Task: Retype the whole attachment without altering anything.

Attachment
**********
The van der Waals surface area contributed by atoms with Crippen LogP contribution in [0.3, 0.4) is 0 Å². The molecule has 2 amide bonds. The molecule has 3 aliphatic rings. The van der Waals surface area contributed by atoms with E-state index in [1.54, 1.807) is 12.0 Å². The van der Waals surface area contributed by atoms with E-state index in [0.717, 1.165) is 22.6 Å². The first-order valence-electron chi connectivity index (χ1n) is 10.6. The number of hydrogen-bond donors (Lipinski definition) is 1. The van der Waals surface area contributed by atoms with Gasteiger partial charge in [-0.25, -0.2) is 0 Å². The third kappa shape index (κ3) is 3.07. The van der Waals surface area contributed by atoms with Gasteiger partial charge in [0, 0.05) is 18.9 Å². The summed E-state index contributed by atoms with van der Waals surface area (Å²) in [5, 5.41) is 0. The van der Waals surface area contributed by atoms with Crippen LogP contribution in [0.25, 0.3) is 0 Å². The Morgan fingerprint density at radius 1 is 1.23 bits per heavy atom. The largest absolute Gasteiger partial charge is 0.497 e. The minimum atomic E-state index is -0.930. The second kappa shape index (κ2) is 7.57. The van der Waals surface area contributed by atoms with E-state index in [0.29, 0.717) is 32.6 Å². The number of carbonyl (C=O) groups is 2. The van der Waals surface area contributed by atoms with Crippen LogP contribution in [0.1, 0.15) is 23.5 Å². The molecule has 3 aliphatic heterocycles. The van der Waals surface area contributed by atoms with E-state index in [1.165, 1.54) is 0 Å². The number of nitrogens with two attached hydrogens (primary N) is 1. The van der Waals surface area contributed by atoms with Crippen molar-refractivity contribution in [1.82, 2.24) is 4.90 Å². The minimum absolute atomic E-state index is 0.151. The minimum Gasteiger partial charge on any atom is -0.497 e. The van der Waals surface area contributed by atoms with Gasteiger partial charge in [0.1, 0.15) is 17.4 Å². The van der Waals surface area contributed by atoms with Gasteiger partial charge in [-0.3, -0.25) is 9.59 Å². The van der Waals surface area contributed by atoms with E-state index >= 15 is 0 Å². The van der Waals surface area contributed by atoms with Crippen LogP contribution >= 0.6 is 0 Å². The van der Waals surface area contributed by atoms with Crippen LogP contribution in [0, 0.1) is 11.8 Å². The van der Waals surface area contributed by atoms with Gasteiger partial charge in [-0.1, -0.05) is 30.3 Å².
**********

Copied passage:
The van der Waals surface area contributed by atoms with Crippen LogP contribution in [0.3, 0.4) is 0 Å². The molecule has 2 amide bonds. The molecule has 3 aliphatic rings. The van der Waals surface area contributed by atoms with E-state index in [1.54, 1.807) is 12.0 Å². The van der Waals surface area contributed by atoms with E-state index in [0.717, 1.165) is 22.6 Å². The first-order valence-electron chi connectivity index (χ1n) is 10.6. The number of hydrogen-bond donors (Lipinski definition) is 1. The van der Waals surface area contributed by atoms with Gasteiger partial charge in [-0.25, -0.2) is 0 Å². The third kappa shape index (κ3) is 3.07. The van der Waals surface area contributed by atoms with Gasteiger partial charge in [0, 0.05) is 18.9 Å². The summed E-state index contributed by atoms with van der Waals surface area (Å²) in [5, 5.41) is 0. The van der Waals surface area contributed by atoms with Crippen LogP contribution in [0.25, 0.3) is 0 Å². The Morgan fingerprint density at radius 1 is 1.23 bits per heavy atom. The largest absolute Gasteiger partial charge is 0.497 e. The minimum atomic E-state index is -0.930. The second kappa shape index (κ2) is 7.57. The van der Waals surface area contributed by atoms with E-state index in [0.29, 0.717) is 32.6 Å². The number of carbonyl (C=O) groups is 2. The van der Waals surface area contributed by atoms with Crippen LogP contribution in [0.1, 0.15) is 23.5 Å². The molecule has 3 aliphatic heterocycles. The van der Waals surface area contributed by atoms with E-state index in [1.165, 1.54) is 0 Å². The number of nitrogens with two attached hydrogens (primary N) is 1. The van der Waals surface area contributed by atoms with Crippen molar-refractivity contribution in [1.82, 2.24) is 4.90 Å². The minimum absolute atomic E-state index is 0.151. The minimum Gasteiger partial charge on any atom is -0.497 e. The van der Waals surface area contributed by atoms with Gasteiger partial charge in [0.1, 0.15) is 17.4 Å². The van der Waals surface area contributed by atoms with Gasteiger partial charge in [-0.3, -0.25) is 9.59 Å². The van der Waals surface area contributed by atoms with E-state index >= 15 is 0 Å². The van der Waals surface area contributed by atoms with Crippen LogP contribution >= 0.6 is 0 Å². The van der Waals surface area contributed by atoms with Crippen LogP contribution in [0, 0.1) is 11.8 Å². The van der Waals surface area contributed by atoms with Gasteiger partial charge in [-0.1, -0.05) is 30.3 Å².